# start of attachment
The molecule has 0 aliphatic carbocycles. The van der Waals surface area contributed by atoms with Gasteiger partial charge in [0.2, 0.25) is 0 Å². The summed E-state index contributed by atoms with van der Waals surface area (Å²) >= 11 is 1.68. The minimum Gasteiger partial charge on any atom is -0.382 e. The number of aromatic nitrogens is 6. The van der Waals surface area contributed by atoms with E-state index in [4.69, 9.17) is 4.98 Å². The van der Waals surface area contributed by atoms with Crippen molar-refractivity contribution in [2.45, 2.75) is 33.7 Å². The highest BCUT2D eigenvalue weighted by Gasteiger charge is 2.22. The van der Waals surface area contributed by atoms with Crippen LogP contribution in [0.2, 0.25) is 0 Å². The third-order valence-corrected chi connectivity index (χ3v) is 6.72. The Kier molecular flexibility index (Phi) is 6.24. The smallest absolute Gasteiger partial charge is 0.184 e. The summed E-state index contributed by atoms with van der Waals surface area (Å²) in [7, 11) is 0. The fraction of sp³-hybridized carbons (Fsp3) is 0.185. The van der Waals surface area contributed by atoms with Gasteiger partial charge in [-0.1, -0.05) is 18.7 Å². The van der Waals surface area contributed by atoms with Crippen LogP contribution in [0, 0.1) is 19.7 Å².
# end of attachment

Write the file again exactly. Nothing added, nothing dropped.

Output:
The molecule has 0 aliphatic carbocycles. The van der Waals surface area contributed by atoms with Gasteiger partial charge in [0.2, 0.25) is 0 Å². The summed E-state index contributed by atoms with van der Waals surface area (Å²) >= 11 is 1.68. The minimum Gasteiger partial charge on any atom is -0.382 e. The number of aromatic nitrogens is 6. The van der Waals surface area contributed by atoms with E-state index in [4.69, 9.17) is 4.98 Å². The van der Waals surface area contributed by atoms with Crippen molar-refractivity contribution in [2.45, 2.75) is 33.7 Å². The highest BCUT2D eigenvalue weighted by Gasteiger charge is 2.22. The van der Waals surface area contributed by atoms with Crippen LogP contribution in [0.2, 0.25) is 0 Å². The third-order valence-corrected chi connectivity index (χ3v) is 6.72. The Kier molecular flexibility index (Phi) is 6.24. The smallest absolute Gasteiger partial charge is 0.184 e. The summed E-state index contributed by atoms with van der Waals surface area (Å²) in [7, 11) is 0. The fraction of sp³-hybridized carbons (Fsp3) is 0.185. The van der Waals surface area contributed by atoms with Gasteiger partial charge in [-0.1, -0.05) is 18.7 Å². The van der Waals surface area contributed by atoms with Crippen LogP contribution in [0, 0.1) is 19.7 Å².